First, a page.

The legends of an early Christian martyr named St. Valentine cannot be proved. Some say St. Valentine was an early clergyman who performed secret marriages for Roman soldiers, who were banned from marrying during the reign of Claudius II.

Best Wishes Valentine, folded

Best Wishes Valentine, open

During the times of Chaucer and Shakespeare, romantic love became associated with our current notion of St. Valentine's Day. Eventually, the date of February 14th was again revived.

Heart Valentine, front

Heart Valentine, inside

Before 1800, Valentines were mostly handwritten love poems and notes of affection. Valentine cards became wildly popular in England after the turn of the 19th century, and mailing them became easier when the British government standardized postage rates.

Die-cut paper lace was invented in 1834. In the United States, Valentine cards were first printed commercially in 1846. Esther Howland was the young daughter of a well-established stationer in Worcester, Massachusetts. After receiving a beautiful Valentine card from England, she decided to produce a few on her own in 1847. Her business grew, and employed female workers who hand-assembled valentines cards. She eventually sold her business in 1881.

Girl Valentine, front

Girl Valentine, inside

Even though 19th century Valentine cards were mass-produced, they contained glued-on ribbons, scrap, feathers, beads, dried flowers and laces. Many have survived over time because they were cherished, and were pasted into scrap albums. They were works of art, often containing paper hinges that allowed layers of the Valentine to pop forward with a 3D effect, or pull forward using paper honeycombs, so they could be displayed on parlor tables.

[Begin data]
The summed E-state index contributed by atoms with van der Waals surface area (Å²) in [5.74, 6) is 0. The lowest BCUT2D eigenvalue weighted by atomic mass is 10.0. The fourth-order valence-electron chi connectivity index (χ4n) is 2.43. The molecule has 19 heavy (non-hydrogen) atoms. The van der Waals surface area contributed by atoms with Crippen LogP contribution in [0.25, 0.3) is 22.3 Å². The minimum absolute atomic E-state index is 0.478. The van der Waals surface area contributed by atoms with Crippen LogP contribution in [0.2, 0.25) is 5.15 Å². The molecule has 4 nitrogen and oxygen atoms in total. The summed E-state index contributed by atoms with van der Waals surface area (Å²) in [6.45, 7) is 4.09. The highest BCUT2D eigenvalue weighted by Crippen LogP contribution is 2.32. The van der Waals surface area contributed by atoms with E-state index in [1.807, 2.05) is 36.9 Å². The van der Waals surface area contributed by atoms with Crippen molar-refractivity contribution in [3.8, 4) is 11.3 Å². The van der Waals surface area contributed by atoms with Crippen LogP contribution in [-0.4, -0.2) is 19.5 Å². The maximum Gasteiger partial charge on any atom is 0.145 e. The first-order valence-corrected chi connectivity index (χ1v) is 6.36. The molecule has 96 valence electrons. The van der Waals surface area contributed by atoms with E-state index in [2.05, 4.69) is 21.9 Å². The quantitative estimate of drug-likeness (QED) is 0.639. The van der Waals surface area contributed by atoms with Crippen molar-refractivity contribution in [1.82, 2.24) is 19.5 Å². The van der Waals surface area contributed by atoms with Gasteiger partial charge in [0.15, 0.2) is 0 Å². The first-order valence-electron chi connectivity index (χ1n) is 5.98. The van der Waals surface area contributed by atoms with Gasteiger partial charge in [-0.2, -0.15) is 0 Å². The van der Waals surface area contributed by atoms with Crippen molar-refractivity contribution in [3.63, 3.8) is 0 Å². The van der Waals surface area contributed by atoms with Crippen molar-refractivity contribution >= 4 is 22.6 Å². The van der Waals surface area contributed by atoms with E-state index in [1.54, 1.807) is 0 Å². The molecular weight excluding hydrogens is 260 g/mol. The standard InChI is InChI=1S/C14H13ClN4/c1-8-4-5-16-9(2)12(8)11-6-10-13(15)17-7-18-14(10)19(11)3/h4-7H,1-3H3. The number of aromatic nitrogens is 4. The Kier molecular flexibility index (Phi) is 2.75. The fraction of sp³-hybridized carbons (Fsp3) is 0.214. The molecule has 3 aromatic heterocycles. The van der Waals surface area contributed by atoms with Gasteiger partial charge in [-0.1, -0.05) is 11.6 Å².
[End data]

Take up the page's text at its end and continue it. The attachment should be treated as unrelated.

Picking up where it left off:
After the turn of the 20th century and during the great World Wars, Valentine cards became a thing of the past. After WWII, the custom was revived as a way for school children to exchange cards, and today it has once again become an adult romantic holiday!

Some interesting facts:

• In Great Britain, gloves were a popular Valentine gift, and often were given as a marriage proposal.

• English illustrators Kate Greenaway and Walter Crane both created some of the more favorite and collectible Valentine cards.

• Richard Cadbury created the first Valentine box of chocolates in 1868.

NECCO (New England Confectionery Company) popularized the conversation candy hearts in 1902, but their predecessor came up with similar imprinted candies in 1866.

Be sure to check out these links to learn more about the history of the Victorian Valentine and to see some lovely examples:

Valentine Cards at the Lilly Library, Indiana University

Monday, February 1, 2010

Valentine's Day is Nigh!

Valentine Vignette

I love Valentine's Day. Especially now that I have a sweetie! For several years, I've driven to a mall about 15 miles away to buy my husband a beautiful big box of chocolates. He says the quality is superb, and I like saving the pretty boxes, which I keep and use to decorate the house in February. Some I hang on the wall, and others sit on easels wherever I can fit them!

Pink Heart Candy Box

Red Heart Candy Box

I also collect old and reproduction Valentines. The automobile and the 3-dimensional Valentine next to it are reproductions.

Reproduction 3D Valentines

One of my favorite antique Valentines is a card that has many layers on the front that you can pull forward for a 3-D effect. The inside has a beautiful verse. And I have the original envelope addressed to Miss Nellie Drollinger. The envelope also contains a notation from the person to which Nellie left the Valentine. Both card and envelope are extremely soft and delicate from age. I only display my older Valentines behind glass and away from sunlight!

With Love Valentine, front

With Love Valentine, detail

With Love Valentine, inside

With Love Valentine, envelope

Our cat Phoebe must make her appearance for Valentine's Day, for when we adopted her, she was named "Miss Love," and we soon found out why! She is the most loving little kitty and loves to sit on laps, especially when we're sitting at the computer. She would crawl up into our nostrils if she could!

Phoebe Delphinium

Next time, I'll include more pics of some antique Valentines and a little history of Victorian Valentine customs.